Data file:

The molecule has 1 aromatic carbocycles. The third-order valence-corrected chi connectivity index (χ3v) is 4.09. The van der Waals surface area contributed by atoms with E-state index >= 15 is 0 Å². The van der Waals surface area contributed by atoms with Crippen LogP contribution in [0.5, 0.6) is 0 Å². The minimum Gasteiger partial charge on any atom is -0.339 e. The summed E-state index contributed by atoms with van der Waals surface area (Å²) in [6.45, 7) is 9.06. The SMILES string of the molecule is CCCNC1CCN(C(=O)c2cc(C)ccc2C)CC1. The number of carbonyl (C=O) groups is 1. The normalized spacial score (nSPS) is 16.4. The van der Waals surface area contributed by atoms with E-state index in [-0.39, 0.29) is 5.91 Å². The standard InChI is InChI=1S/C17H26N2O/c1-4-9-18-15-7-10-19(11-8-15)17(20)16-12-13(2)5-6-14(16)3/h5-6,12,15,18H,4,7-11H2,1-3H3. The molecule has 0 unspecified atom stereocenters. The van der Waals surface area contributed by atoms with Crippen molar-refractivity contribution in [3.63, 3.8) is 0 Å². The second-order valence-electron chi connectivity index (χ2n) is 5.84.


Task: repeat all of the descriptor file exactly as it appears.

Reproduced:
The molecule has 1 aromatic carbocycles. The third-order valence-corrected chi connectivity index (χ3v) is 4.09. The van der Waals surface area contributed by atoms with E-state index >= 15 is 0 Å². The van der Waals surface area contributed by atoms with Crippen LogP contribution in [0.5, 0.6) is 0 Å². The minimum Gasteiger partial charge on any atom is -0.339 e. The summed E-state index contributed by atoms with van der Waals surface area (Å²) in [6.45, 7) is 9.06. The SMILES string of the molecule is CCCNC1CCN(C(=O)c2cc(C)ccc2C)CC1. The number of carbonyl (C=O) groups is 1. The normalized spacial score (nSPS) is 16.4. The van der Waals surface area contributed by atoms with E-state index in [-0.39, 0.29) is 5.91 Å². The standard InChI is InChI=1S/C17H26N2O/c1-4-9-18-15-7-10-19(11-8-15)17(20)16-12-13(2)5-6-14(16)3/h5-6,12,15,18H,4,7-11H2,1-3H3. The molecule has 0 unspecified atom stereocenters. The van der Waals surface area contributed by atoms with Crippen molar-refractivity contribution in [3.63, 3.8) is 0 Å². The second-order valence-electron chi connectivity index (χ2n) is 5.84.